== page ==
Solomon Bibo

Solomon and Juana were married for nearly fifty years and had six children. Years before, she had converted to Judaism. At 13, their son, Leroy became a traditional Bar Mitzvah but also participated in the Acoma rituals of manhood. The couple was separated only by his death on May 4, 1934; they are buried side-by-side in a Jewish Cemetery in Colma, California.

Posted on May 4, 2012

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A Jewish Magician at the Egyptian Theatre

When you do anything creative – from writing stories to hooking rugs – people are likely to ask you where you get your ideas.

A lot of times I haven’t had a good answer; but in the case of my new novel, Magic Words, the lightning bolt of creativity hit me in the midst of pursuing one of the most American of all activities.

I was watching TV.

The program was a PBS documentary “The Jewish Americans;” and a nice little show it was, too. All of the Yiddishe luminaries were included: Abraham Cahan and Irving Berlin; Emma Lazarus and Jerry Seinfeld; Jacob Adler and Hank Greenberg and I guess, a coupla doctors and scientists.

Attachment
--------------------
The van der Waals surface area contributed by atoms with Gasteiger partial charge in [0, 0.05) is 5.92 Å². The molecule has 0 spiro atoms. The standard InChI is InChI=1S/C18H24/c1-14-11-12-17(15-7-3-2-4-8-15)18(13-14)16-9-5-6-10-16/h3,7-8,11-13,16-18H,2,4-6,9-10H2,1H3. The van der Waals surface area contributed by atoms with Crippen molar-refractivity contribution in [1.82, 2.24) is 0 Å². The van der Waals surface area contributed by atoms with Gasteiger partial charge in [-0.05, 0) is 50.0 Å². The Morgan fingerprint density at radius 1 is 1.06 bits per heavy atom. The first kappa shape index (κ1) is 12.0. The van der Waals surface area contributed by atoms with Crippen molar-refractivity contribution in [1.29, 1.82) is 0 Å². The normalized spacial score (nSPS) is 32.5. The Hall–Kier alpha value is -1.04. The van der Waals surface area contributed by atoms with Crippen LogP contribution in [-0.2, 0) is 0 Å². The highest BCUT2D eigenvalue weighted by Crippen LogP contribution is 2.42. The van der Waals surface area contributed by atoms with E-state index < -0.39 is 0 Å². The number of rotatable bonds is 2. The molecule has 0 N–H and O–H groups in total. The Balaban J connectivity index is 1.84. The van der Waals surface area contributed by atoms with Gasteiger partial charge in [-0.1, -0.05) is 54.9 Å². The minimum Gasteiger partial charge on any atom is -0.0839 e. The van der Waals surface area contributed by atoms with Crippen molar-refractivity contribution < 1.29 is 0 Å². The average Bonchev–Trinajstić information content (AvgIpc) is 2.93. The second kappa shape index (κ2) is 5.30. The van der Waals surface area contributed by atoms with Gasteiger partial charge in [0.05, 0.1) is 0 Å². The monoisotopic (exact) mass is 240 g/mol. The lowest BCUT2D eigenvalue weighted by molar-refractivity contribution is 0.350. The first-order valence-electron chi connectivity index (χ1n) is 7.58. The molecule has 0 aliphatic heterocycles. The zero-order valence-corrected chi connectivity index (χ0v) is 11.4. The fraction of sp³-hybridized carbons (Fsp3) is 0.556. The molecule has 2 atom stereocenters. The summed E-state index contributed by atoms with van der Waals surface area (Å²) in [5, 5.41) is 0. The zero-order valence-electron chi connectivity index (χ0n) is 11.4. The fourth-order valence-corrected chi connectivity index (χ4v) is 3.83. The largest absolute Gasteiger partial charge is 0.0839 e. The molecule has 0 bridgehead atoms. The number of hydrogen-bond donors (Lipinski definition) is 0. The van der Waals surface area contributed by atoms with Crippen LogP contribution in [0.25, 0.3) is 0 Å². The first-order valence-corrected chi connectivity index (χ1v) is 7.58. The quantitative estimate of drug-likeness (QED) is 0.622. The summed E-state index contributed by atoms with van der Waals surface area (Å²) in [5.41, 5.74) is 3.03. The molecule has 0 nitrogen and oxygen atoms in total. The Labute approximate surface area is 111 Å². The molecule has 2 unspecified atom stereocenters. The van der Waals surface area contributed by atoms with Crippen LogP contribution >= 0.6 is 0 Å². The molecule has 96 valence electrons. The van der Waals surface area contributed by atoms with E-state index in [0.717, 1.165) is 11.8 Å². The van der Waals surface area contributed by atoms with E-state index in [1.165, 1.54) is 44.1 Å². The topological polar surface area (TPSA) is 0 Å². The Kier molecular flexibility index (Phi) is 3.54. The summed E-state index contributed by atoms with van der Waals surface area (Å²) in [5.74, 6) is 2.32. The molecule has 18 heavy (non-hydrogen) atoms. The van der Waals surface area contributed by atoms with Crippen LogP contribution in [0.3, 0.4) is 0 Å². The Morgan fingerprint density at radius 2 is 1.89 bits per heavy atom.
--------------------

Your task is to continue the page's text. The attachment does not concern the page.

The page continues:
Then there was the young man in buckskins. He only appeared for about 10 seconds in the show: short, with curly hair and a droopy moustache, he stood proudly behind four Indian chiefs in a posed studio photograph taken sometime in the 1880’s.

julius meyerThe voiceover said that the kid was one Julius Meyer, a Jewish immigrant who became a famed translator for many Native American tribes: or words to that effect.